BobMcCormick

Member Since: September 20, 2011

Country: United States

  • Product ROB-10332 | about 2 years ago

    I can assure you it does indeed work. If you look at the code, it’s very, very simple. If your servo is is going to 170 every time, I would suggest you look at your inputs. My best guess would be that one of your buttons is stuck in the on position or something is pulling the input high.

    Also, unless Sparkfun has changed the build of the claw from the one I have, I’m honestly not sure what screw you could possibly be talking about. Mine is assembled exactly as presented in the pictures on my blog, and works great.

  • News - SparkFun and Censorship | about 2 years ago

    If you’re talking about the video on the MakeZine.com page, you really can’t blame Sparkfun or Make for that. The ad is likely inserted by the video site (UStream) that is hosting the video stream.

  • News - SparkFun and Censorship | about 2 years ago

    What the heck are you babbling about? How did this suddenly become about the City of Boulder?

    What a wackjob…..

  • Product ROB-10825 | about 2 years ago

    The included motors turn faster in one direction than in the other (I think this is pretty common with small hobby motors). Make sure you have your motors mounted so that each of them is turning the same direction. If you go with the intuitively obvious (ie, both with the same side facing outward) you’ll end up with considerably different speeds for each wheel.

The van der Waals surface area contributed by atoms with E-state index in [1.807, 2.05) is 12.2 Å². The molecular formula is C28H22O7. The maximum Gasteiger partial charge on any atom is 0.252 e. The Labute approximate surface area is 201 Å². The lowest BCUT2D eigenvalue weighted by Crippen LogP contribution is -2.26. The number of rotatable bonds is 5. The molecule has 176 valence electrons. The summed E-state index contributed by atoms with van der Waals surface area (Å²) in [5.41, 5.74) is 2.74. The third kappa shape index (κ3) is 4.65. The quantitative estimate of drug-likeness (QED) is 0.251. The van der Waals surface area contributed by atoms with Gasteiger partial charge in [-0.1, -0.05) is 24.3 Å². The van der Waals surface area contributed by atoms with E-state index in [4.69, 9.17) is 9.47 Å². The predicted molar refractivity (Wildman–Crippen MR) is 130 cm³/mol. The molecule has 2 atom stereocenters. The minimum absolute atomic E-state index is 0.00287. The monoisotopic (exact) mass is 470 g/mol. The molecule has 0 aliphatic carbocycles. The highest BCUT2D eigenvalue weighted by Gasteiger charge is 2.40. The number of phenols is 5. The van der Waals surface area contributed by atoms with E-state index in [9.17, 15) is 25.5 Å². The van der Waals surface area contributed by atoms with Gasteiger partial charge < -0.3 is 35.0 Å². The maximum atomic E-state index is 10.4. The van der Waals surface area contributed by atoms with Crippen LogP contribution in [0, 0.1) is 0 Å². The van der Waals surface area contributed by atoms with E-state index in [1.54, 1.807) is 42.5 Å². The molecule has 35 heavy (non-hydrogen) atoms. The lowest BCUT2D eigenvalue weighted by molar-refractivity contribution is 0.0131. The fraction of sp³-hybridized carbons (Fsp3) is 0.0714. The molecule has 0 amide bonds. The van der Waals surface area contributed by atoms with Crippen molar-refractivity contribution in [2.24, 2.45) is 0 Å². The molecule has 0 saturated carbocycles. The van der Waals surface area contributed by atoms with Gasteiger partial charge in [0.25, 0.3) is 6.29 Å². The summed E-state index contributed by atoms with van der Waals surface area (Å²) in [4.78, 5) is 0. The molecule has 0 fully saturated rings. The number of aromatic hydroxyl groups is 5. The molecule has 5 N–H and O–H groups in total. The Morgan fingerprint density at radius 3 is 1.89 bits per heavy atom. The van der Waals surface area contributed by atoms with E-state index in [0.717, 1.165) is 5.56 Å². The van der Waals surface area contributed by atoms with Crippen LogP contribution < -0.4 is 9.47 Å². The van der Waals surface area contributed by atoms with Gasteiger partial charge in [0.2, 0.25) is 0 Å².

If that still isn’t getting your robot driving straight enough, you’ll need to add an offset in your control application. For example, drive one motor at a max of 255, drive the other slightly slower (240 or 245). Adjust until it’s perfectly straight.

  • News - Parsing GPS with FPGA | about 2 years ago

    The Propeller is a pretty awesome chip, there’s no doubt. But if you’d like a good example of the kind of power and versatility you can get from an FPGA, take a look at the Gameduino. Another cool example is this one, where Jeri Ellsworth uses a Papilio FPGA dev board to reverse engineer and replace a burned out chip on a pinball machine.

    Speaking of the Papilio, it’s a really cool, inexpensive FPGA dev board. I picked one up a couple weeks ago and have been slowly playing with it. I really wish SparkFun would carry them. I also wish they’d carry the Propeller. :-(

  • Product ROB-10332 | about 2 years ago

    For those having problems getting the claw assembled, I put together a description (with pictures) of how I got mine to go together here: http://blasphemousbits.wordpress.com/2011/11/05/sparkfun-robot-claw/

No public wish lists :(